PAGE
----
But the most drastic difference between the two is the way each assigns weightings. Vanguard High Dividend Yield ETF uses a simple market-cap-weighting scheme that can make it top-heavy during market frenzies. However, it also controls risk and cushions the impact of the yield-based screen. Price and yield have an inverse relationship: Yields rise as prices fall. So, value traps with declining prices will naturally take on a smaller role in its portfolio.

Alternatively, SPDR Portfolio S&P 500 High Dividend ETF equally weights its holdings, and that comes with some trade-offs. It will tilt toward smaller names with higher yields, but it also completely ignores a stock’s past or present market capitalization and places greater emphasis on smaller and more volatile names. It will also cause the fund to double down on stocks with declining prices when it rebalances, which can increase its exposure to value traps.

The market-cap-weighting approach becomes more obvious during stressful periods. Similar to WisdomTree US High Dividend ETF and Fidelity High Dividend ETF, Vanguard High Dividend Yield ETF beat SPDR Portfolio S&P 500 High Dividend ETF by an impressive 10.9 percentage points during the trough of the pandemic-driven shock in March 2020. The Vanguard ETF has consistently outperformed the SPDR ETF since its October 2015 inception, with less volatility.

Performance of 4 High Dividend Yield ETFs in 2020

Performance of 4 High Dividend Yield ETFs in 2020
Source: Morningstar Direct. Data as of March 31, 2024.

SPDR Portfolio S&P 500 High Dividend ETF isn’t doing this to be different. Its equal-weighted portfolio contributes to its higher yield. As of March 2024, the Vanguard ETF’s 12-month yield stood at 2.82% compared with its 4.45%. That roughly 2-percentage-point gap in yield between the two has been fairly consistent. Vanguard High Dividend Yield ETF still provides above-market yields, but not to the same extent.

Sector Quirks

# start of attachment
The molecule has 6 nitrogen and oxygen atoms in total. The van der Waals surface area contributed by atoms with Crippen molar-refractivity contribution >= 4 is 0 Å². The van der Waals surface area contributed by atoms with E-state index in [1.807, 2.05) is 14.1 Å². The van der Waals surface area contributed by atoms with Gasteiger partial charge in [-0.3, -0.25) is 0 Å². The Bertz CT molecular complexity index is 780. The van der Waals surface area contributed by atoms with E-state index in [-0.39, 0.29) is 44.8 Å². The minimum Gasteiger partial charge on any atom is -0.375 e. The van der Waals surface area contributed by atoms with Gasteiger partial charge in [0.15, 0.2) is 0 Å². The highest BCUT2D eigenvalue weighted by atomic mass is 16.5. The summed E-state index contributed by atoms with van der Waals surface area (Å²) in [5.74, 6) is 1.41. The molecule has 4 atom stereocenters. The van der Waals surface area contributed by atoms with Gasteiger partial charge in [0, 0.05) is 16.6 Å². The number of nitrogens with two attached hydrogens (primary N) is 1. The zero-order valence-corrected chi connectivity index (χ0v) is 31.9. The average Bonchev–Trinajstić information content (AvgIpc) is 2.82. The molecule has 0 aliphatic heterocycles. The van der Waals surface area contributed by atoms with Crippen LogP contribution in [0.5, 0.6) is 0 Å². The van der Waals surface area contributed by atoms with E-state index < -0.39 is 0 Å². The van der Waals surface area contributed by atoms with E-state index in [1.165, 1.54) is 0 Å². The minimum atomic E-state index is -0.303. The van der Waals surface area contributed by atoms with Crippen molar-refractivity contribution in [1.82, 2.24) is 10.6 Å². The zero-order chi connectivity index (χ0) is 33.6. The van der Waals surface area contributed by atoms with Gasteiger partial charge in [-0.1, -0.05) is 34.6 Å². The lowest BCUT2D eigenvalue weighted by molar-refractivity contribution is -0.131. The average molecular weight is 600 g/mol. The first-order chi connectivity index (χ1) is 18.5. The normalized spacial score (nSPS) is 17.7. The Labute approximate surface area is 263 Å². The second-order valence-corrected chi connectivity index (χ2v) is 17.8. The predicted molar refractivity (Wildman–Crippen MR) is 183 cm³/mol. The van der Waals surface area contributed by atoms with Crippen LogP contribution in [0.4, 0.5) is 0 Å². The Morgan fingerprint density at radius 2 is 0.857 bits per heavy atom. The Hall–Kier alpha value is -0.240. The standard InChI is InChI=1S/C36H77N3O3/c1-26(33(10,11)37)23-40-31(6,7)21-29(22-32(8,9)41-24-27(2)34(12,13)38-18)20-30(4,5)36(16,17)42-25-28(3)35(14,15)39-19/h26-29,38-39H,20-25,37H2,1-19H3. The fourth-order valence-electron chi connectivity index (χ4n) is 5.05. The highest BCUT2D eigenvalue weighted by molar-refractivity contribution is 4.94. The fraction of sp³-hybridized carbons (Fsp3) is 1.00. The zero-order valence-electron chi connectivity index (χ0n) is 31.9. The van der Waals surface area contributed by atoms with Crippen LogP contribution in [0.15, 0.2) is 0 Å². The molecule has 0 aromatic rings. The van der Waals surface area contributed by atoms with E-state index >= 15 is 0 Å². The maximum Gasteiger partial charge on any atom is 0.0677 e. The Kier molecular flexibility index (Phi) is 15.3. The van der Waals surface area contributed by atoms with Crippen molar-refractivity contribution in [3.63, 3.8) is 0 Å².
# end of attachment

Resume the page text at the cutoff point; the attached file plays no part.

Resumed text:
A pure yield-maximizing approach comes with risks. Chasing yield can quickly push a dividend ETF toward stocks with falling prices that are consistent with distressed companies—those that are cheap for a reason. Each of the high-yield alternatives to SPDR Portfolio S&P 500 High Dividend ETF offered a brake to slow down its exposure to this negative price momentum, whether in the stock-selection process or weighting process.

No strategy is perfect, and the alternatives carry quirks of their own, though their shortcomings are familiar issues plaguing dividend funds at large. A yield focus favors certain sectors, such as utilities. Stable stocks in this segment often distribute healthier dividends than budding tech companies. Overweighting these names drives up yield, but investors will likely experience a different outcome path compared with the broad market. These sector tilts are not entirely driven by performance, so there’s no certainty the differences will be positive.

In some instances, sector weightings can evolve over time that help or hurt performance. For example, the weightings of energy and technology stocks in WisdomTree US High Dividend ETF and Fidelity High Dividend ETF began diverging a few years ago. The WisdomTree ETF’s dividend-based weighting screen pushed it toward energy stocks in December 2021. This came at the expense of technology stocks, which it underweighted. Favoring energy over technology positioned it perfectly for the energy rally in 2022.

On the other hand, Vanguard High Dividend Yield ETF’s market-cap-weighting scheme kept its stake in energy stocks in line with their market prices. The sector trailed behind faster-growing segments of the market in 2021, and it represented a small portion of the fund’s portfolio at the end of the year. That caused it to underperform the WisdomTree ETF by 7.6 percentage points over the first nine months of 2022. But the advantage didn’t persist for long. The same sector tilts pulled the Vanguard ETF ahead of the WisdomTree ETF by 6.7 percentage points in 2023 when the trends reversed.

Dialing up yield can push high-yield dividend funds further away from the broad market. These quirks do not necessarily make for bad investments, but they will lead to a different pattern in return. Investors should understand where they stand on the yield spectrum. Higher yields will likely lead to a bumpier and less predictable ride.

The author or authors do not own shares in any securities mentioned in this article. Find out about Morningstar’s editorial policies.